Moongirl drinks wine without caution. She has no fear of Harrow. Besides, even when she’s inebriated, her senses are sharp and her reflexes uncannily quick, as he has seen.

“Why do they hope?” she asks.

“Not all of them do.”

“The ones that do hope-why?”

“They have nothing else.”

“But hope is a lie,” she says.

When she looks at the candles, the flames leap in the red-tinted votive glasses, and she smiles.

He has seen her do this before, and he has asked her how she commands the flames, but she never answers.

Raising her eyes from the candles to Harrow, she says, “Hope is a lie to yourself.”

“Most people survive by self-deceit.”

“They have nothing.”

“Everyone has nothing.”

“Oh, we have something. We have them.”

She regards the candles again, smiles, and ribbons of flame twist, unravel, then ravel back closer to their wicks.

Harrow thinks she does it with a trick of breathing, but he has never seen her nostrils flare or her lips part to betray her.

“One thing is not a lie,” he says. “Power.”

“Brian is lying to himself right now,” she says.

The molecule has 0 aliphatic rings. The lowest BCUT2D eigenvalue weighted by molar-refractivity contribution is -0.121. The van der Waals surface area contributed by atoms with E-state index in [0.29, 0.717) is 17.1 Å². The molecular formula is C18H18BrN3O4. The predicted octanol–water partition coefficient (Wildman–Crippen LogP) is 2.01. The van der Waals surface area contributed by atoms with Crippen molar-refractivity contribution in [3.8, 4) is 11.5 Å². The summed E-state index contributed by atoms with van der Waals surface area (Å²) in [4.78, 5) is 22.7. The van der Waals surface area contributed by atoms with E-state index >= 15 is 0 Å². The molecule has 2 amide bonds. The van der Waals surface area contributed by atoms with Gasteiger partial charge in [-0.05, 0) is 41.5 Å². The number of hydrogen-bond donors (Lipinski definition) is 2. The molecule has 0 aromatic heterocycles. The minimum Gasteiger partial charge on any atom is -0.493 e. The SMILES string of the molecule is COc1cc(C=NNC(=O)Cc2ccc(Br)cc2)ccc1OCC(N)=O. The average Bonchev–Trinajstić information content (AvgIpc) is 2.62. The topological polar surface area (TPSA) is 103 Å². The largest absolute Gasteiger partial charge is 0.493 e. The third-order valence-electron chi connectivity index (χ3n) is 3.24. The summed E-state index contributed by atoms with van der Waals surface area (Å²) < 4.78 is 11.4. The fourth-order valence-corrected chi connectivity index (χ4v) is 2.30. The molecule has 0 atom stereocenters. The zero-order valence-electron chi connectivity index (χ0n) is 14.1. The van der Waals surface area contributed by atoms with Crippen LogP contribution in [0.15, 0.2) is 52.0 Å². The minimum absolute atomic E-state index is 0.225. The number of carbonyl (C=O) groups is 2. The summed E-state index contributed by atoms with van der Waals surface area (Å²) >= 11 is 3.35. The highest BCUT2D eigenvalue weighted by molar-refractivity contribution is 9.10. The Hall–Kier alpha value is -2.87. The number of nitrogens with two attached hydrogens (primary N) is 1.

“I’m sure he is. The world always brings you kindling when you need it.”

Chapter 41

While driving, Billy Pilgrim put on a soft-brimmed, green-felt Tyrolean hat with a small red-and-gold feather in the band, and he inserted a false gold cap over his two upper central incisors.

When he had found the address he wanted and had parked at the curb, he slipped on a pair of horn-rimmed spectacles with thick lenses of plain glass.

Now that most cell phones were also cameras, you never knew when some meddlesome passerby might take a snapshot of you just prior to or immediately subsequent to a criminal act. Digital technology had contributed to a loss of privacy that he found appalling.

Billy did not consider himself a master of disguise, but he understood the basics of obscuration and camouflage. Only a simple costume was required to foil facial identification from a photograph. A soft-brimmed and somewhat fanciful hat and dark-rimmed glasses went a long way toward changing the look of the face. The gold dental cap gave him a slightly bucktoothed aspect, which made his face seem rounder than it was.